The total number of new cases of COVID-19 in Evanston for the week ended June 22 was 215, up 6% from the week ended June 16. The number of new cases in the state fell by about 16%. Hospitalizations remained at about the same level.
Cook County, including Chicago, is in the “intermediate” risk community level. City officials say Evanston is also in the “medium” risk tier.
The City of Evanston says the state, county and city have no mechanism to report, review or track home test results. Because a positive at-home test is considered very accurate, most people who test positive on an at-home test do not receive a second test outside of the home that is reported to government officials. The number of new COVID-19 cases reported by IDPH and the city therefore significantly underestimates the actual number of new cases that will be contracted.
COVID vaccines for under 5s
Last week, the Food and Drug Administration and the Centers for Disease Control approved the use of Moderna’s vaccine for children ages 6 months to 5 years and Pfizer-BioNTech’s vaccine for children ages 6 months to 4 years.
Moderna’s vaccine is two doses given four weeks apart. Pfifzer’s vaccine provides three doses, with the second dose given three weeks after the first and the third given two months after the second.
Both vaccines are currently available in Illinois this week. The Illinois Department of Public Health recommends that people find the nearest vaccination site at vaccines.gov.
Trends in new cases in Illinois and Evanston
Illinois: As of June 23, the number of new cases in the state was 3,493.
The seven-day average of new cases in Illinois on June 23 was 3,575 versus 4,251 on June 16, down 16%. The graphic below shows the trend.
Evanston: Evanston reported that as of June 22, there were 42 new COVID-19 cases among Evanston residents. (Evanston reports COVID-19 data with a one-day delay.)
There were a total of 215 new COVID-19 cases among Evanston residents in the week ended June 22, compared to 203 new cases in the week ended June 16, an increase of about 6%.
The graphic below shows the trend.
One Evanstonian died of COVID-19 in the week ended June 22. The number of deaths from COVID-19 rose to 150.
Northwest University. The latest data reported on NU’s website says there were 106 new COVID-19 cases among faculty, staff or students between June 10 and 16. If the cases involve an Evanston resident, they are included in Evanston’s data for the appropriate period, Evanston Department of Health director Ike Ogbo told the roundtable. NU will update its data tomorrow.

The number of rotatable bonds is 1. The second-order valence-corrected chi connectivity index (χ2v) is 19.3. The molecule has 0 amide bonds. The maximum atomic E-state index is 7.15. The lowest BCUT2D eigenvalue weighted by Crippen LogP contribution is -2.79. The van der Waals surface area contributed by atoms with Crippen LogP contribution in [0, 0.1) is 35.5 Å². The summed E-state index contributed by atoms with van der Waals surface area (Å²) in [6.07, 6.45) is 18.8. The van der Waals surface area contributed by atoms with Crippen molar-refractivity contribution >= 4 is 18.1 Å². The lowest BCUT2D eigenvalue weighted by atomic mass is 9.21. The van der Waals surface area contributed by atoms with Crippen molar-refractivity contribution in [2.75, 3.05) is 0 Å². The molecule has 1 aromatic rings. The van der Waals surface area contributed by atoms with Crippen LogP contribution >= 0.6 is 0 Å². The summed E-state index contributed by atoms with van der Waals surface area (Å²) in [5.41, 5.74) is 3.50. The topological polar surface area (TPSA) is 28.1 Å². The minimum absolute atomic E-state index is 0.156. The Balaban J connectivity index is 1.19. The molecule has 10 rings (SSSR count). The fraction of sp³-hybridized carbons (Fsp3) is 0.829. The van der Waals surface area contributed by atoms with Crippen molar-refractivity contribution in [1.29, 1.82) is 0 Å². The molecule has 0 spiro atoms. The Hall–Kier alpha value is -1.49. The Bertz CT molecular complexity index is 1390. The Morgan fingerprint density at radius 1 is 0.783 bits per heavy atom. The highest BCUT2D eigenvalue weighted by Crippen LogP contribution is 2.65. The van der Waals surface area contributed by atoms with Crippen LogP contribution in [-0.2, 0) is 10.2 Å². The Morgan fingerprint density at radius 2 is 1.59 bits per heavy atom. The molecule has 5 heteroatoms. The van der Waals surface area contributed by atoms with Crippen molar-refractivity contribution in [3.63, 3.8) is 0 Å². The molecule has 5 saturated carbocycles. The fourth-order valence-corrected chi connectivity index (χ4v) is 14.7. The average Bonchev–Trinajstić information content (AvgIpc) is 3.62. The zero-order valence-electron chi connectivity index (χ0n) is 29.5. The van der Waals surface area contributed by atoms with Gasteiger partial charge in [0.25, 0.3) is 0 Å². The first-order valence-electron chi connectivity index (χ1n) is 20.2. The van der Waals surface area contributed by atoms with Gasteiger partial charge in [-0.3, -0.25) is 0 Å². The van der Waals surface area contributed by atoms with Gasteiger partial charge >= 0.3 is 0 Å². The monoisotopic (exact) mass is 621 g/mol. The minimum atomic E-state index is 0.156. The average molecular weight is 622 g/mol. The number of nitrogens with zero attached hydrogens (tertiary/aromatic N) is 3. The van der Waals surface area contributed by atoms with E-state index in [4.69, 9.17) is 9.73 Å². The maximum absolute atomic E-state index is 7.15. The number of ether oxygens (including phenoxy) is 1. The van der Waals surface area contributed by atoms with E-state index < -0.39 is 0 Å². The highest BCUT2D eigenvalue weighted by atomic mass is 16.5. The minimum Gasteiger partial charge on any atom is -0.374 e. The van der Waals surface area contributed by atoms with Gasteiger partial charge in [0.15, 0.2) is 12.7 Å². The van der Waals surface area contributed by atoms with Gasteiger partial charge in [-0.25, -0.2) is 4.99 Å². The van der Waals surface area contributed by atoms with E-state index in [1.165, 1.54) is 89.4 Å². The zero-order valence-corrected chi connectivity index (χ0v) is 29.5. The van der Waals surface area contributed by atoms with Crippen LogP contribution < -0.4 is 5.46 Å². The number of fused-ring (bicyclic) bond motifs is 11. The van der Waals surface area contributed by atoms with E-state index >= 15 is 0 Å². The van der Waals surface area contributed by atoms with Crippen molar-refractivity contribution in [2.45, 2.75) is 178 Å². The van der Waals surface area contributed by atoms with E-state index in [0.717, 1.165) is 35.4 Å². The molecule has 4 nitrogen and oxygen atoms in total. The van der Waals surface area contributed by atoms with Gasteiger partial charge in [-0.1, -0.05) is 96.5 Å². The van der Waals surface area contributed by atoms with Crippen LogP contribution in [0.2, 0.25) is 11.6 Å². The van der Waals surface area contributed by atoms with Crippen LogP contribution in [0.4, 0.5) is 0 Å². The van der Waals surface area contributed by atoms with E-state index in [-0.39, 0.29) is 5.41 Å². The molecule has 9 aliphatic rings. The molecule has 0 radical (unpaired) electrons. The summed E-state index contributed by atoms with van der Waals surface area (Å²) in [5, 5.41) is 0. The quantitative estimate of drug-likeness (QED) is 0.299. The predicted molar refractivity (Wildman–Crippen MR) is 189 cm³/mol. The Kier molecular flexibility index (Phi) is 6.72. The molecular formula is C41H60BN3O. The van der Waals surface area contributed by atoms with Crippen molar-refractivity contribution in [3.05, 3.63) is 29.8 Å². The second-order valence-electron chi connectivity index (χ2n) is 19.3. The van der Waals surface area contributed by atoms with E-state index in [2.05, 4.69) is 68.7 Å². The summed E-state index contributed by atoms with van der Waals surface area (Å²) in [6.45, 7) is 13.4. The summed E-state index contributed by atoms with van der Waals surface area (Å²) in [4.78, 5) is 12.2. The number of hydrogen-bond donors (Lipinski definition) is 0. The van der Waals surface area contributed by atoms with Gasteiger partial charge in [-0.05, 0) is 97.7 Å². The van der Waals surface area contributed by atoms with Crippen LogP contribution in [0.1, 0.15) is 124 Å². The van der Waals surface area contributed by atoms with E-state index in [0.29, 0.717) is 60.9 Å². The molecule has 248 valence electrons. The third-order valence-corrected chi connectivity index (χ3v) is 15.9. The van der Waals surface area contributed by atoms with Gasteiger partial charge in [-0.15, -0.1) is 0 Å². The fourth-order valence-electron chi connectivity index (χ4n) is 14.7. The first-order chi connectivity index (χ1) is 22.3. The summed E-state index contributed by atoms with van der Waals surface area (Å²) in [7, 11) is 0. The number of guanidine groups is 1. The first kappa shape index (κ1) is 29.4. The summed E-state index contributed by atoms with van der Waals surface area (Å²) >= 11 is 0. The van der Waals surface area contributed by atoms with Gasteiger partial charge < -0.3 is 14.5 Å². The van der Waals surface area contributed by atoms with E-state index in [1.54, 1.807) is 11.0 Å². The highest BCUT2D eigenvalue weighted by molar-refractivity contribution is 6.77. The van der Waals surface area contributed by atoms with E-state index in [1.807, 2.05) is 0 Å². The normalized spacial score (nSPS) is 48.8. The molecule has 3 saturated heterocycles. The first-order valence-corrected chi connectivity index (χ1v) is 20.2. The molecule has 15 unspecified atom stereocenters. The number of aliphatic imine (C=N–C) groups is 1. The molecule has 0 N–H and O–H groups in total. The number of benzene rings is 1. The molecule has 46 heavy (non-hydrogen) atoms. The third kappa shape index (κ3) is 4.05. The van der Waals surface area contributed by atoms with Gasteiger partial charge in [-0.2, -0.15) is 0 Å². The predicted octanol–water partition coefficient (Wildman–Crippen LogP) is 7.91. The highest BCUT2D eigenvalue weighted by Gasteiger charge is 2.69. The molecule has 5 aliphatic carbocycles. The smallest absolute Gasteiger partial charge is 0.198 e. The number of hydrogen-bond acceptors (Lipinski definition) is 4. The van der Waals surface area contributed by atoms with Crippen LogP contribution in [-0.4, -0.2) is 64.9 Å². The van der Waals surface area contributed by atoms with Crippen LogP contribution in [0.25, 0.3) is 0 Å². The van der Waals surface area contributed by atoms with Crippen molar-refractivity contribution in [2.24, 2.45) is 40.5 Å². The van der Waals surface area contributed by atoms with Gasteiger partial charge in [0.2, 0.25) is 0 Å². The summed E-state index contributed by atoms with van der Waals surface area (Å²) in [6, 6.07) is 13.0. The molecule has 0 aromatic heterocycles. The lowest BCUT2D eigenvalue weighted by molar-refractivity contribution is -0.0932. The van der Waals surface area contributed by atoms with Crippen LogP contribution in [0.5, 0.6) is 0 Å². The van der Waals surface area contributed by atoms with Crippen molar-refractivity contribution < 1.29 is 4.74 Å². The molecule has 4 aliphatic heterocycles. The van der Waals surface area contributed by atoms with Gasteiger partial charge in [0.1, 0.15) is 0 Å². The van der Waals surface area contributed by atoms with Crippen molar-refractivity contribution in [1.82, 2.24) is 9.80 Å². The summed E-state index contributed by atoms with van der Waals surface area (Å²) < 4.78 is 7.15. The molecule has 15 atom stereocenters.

Cases per 100,000
The weekly number of new cases per 100,000 people in Illinois is 196 in the seven days ended June 23.
On June 22, the weekly number of new cases per 100,000 population in Evanston was 290. On June 23, the number was 164 for Chicago and 206 for Suburban Cook County. An accompanying chart shows the trend.
Hospitalizations in Illinois due to COVID-19 have remained about the same over the past three weeks. On June 22, it was 1,129, down about 60 from a week ago.
The following chart, prepared by the City of Evanston, shows trends in hospitalizations due to COVID-19 at the three closest hospitals serving Evanston residents.
Cook County and Evanston are in the medium risk category
The CDC and IDPH look at the combination of three metrics to determine whether a community’s risk for COVID-19 is low, moderate, or high. These are: 1) the total number of new COVID-19 cases per 100,000 population over the last 7 days; 2) the new COVID-19 hospitalizations per 100,000 in the last 7 days; and 3) the percentage of staffed inpatient hospital beds occupied by COVID-19 patients. 
The City of Evanston reported tonight, June 23, that Evanston falls in the medium risk category. IDPH reported today that Cook County, including Chicago, falls into the intermediate risk category.
While Evanston has more than 200 new cases per 100,000 people, the city reported tonight that the city recorded a total of 6.4 new hospital admissions per 100,000 people in 7 days and that 2.2% of inpatient hospital beds are staffed by COVID patients ( using a 7-day average).
The city hasn’t said which hospitals or how many hospitals it is considering when analyzing community risk.
The CDC and IDPH recommend that people in a community with a “moderate” transmission rate should take the following precautions:
- “If you are immunocompromised or at high risk of serious illness, talk to your doctor about whether you need to wear a mask and take other precautions (e.g. testing).
- “If you have domestic or social contact with someone at high risk of serious illness, consider self-testing to detect infection before contact and consider wearing a mask when you are indoors with them
- “Keep up to date on COVID-19 vaccines and boosters
- “If possible, provide improved ventilation in all indoor spaces
- “Follow CDC recommendations for isolation and quarantine, including testing, if you are exposed to COVID-19 or have symptoms of COVID-19
- “If you are immunocompromised or at high risk of serious illness
- Do you have a plan for rapid testing (e.g. home testing or access to testing) if needed
- Talk to your doctor about whether you’re a candidate for treatments like oral antivirals, PrEP, and monoclonal antibodies
1/ CDC recommends using three indicators to measure community COVID-19 levels: 1) new COVID-19 cases per 100,000 population over the past 7 days; 2) new COVID-19 hospitalizations per 100,000 population in the last 7 days; and 3) the percentage of staffed inpatient beds occupied by patients with confirmed COVID-19 (7-day average).
The chart below illustrates how these indicators combine to determine whether COVID-19 community levels are low, medium, or high. That CDC makes many recommendations depending on whether the COVID-19 community level is low, medium or high.